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CRIME

German former pope Benedict admits giving ‘incorrect’ info to abuse inquiry

Ex-pope Benedict XVI on Monday admitted providing incorrect information to a German inquiry about his presence at a 1980 meeting discussing a paedophile priest, blaming an editing "oversight".

Former Pope Benedict in Munich in 2020.
Former Pope Benedict in Munich in 2020. Photo: picture alliance/dpa/dpa-Pool | Sven Hoppe

“He is very sorry for this mistake and asks to be excused,” Benedict’s personal secretary Georg Ganswein said in a statement cited by the KNA news agency and republished by Vatican News.

But the statement insisted no decision was made at the meeting about reassigning the priest to pastoral duties.

An independent report last week found that Benedict XVI, who stood down in 2013, knowingly failed to stop four priests accused of child sex abuse in the 1980s.

The report by law firm Westpfahl Spilker Wastl (WSW) was commissioned by the archdiocese of Munich and Freising to examine how abuse cases were dealt with between 1945 and 2019.

Ex-pope Benedict – whose civilian name is Joseph Ratzinger – was the archbishop of Munich from 1977 to 1982.

In one case, a now notorious paedophile priest named Peter Hullermann was transferred to Munich from Essen in western Germany where he had been accused of abusing an 11-year-old boy.

Hullermann was reassigned to pastoral duties despite his history and continued to reoffend for many years.

READ ALSO: Probe finds ex-pope Benedict failed to act in German abuse cases

The lawyers said that “to our surprise”, Benedict had denied attending the meeting in 1980 at which the decision was made to admit Hullermann to the diocese, despite being quoted directly in the minutes of the meeting.

The statement from the emeritus pope said: “He would like to make it clear now that, contrary to what was stated at the hearing, he did attend the Ordinariate meeting on January 15, 1980.

“The statement to the contrary was therefore objectively incorrect,” it added, while insisting this was “not done out of bad faith, but was the result of an oversight in the editing of his statement”.

“Objectively correct, however, remains the statement, documented by the files, that in his meeting no decision was made about a pastoral assignment of the priest in question,” it said.

“Rather, only the request to provide him with accommodation during his therapeutic treatment in Munich was granted.”

The statement said further explanations would follow but the 94-year-old pope, who is said to be in shaky health, is still reading the inquiry report.

“At present, he is carefully reading the statements set down there, which fill him with shame and pain about the suffering inflicted on the victims,” it said.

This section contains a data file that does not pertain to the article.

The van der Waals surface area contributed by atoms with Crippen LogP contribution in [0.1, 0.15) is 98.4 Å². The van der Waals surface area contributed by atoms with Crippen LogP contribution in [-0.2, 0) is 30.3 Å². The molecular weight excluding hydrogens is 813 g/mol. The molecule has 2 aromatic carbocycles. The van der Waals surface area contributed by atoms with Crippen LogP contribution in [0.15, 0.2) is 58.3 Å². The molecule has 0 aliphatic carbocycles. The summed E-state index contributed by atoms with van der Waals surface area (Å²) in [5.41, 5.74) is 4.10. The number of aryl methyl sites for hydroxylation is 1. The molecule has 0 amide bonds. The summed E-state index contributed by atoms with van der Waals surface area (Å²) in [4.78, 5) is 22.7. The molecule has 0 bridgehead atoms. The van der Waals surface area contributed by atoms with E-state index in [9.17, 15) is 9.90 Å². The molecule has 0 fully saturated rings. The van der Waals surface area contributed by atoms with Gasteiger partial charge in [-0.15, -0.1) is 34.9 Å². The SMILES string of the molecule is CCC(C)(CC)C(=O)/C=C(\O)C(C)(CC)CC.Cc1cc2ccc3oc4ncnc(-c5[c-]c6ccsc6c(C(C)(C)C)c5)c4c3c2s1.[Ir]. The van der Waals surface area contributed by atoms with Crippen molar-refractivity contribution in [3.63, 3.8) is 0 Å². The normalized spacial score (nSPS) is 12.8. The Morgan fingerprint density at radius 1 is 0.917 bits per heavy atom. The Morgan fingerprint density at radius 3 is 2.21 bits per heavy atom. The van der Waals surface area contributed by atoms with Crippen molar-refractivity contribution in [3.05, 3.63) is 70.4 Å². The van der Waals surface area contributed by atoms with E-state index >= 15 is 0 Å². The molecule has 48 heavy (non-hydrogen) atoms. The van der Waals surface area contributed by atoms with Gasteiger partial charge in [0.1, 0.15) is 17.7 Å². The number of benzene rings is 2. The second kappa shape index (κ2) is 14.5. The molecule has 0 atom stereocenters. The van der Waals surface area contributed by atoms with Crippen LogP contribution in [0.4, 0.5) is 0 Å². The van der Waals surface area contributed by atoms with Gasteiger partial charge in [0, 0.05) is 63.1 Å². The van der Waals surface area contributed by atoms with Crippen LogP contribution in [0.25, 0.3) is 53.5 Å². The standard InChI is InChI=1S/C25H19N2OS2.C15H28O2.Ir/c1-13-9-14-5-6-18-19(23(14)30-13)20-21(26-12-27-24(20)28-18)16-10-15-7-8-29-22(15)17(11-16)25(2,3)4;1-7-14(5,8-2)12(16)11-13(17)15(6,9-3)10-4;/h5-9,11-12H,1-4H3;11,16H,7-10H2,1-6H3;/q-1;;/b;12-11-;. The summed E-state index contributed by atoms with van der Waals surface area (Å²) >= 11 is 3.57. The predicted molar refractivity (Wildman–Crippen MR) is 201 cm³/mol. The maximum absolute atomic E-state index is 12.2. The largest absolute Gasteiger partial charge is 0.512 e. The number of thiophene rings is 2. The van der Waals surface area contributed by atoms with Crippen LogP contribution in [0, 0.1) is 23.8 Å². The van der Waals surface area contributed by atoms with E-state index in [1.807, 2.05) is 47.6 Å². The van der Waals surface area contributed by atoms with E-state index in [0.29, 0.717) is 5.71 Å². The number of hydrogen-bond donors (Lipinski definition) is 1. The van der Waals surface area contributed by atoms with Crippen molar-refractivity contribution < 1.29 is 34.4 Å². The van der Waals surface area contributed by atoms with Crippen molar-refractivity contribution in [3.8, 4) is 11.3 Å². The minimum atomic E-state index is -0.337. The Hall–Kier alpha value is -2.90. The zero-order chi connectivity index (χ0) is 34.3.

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CRIME

One injured in school shooting in Bremerhaven

One person was injured on Thursday when shots were fired in a school in the northern German city of Bremerhaven, police said, adding that they had arrested the suspected gunman.

One injured in school shooting in Bremerhaven

The shooting happened at the Lloyd Gymnasium school in the centre of Bremerhaven, a city on Germany’s North Sea coast, on Thursday morning. 

“The armed person has been arrested and is in police custody,” police said in a statement. The injured person was not a pupil, police said, adding that the person been taken to hospital.

“Students are in their classrooms with their teachers. The police have the situation on the ground under control,” the statement added.

Bremerhaven police tweeted that a large deployment was under way in the city centre and asked residents to avoid the Mayor-Martin-Donandt square and surrounding streets, in the vicinity of the Lloyd secondary school.

Local news site Nord24 reported that a school pupil heard shots being fired and called the police. Pupils reportedly barricaded themselves in their classrooms.

Police have launched a large-scale operation and have cordoned off the area around the school while they carry out inquiries. 

Authorities have set up a phone hotline for concerned parents. Many parents gathered in front of the school after being alerted by their children, local media reported. 

‘Strict gun laws’

School shootings are relatively rare in Germany, a country with some of the strictest gun laws in Europe. But a recent spate has rattled the population.

Last week, investigators in Germany’s city of Essen said they foiled a school bomb assault, as they arrested a 16-year-old who is suspected to have been planning a “Nazi terror attack”.

Police in Essen stormed the teen’s room overnight, taking him into custody and uncovering 16 “pipe bombs”, as well as anti-Semitic and anti-Muslim material.

In January, an 18-year-old student opened fire in a lecture hall at Heidelberg University in southwestern Germany, killing a young woman and
injuring three others before fleeing the scene and turning the weapon on himself.

In 2009, a former pupil killed nine students, three teachers and three passers-by in a school shooting at Winnenden, in the German state of Baden-Württemberg. The gunman then killed himself.

In 2002, a 19-year-old former student, apparently in revenge for having been expelled, shot dead 16 people including 12 teachers and two students at a school in the central German city of Erfurt. He too then killed himself.

The Winnenden and Erfurt massacres were carried out with legal weapons and spurred Germany to tighten gun laws.

The country currently requires anyone under 25 to pass a psychiatric exam before applying for a gun licence.

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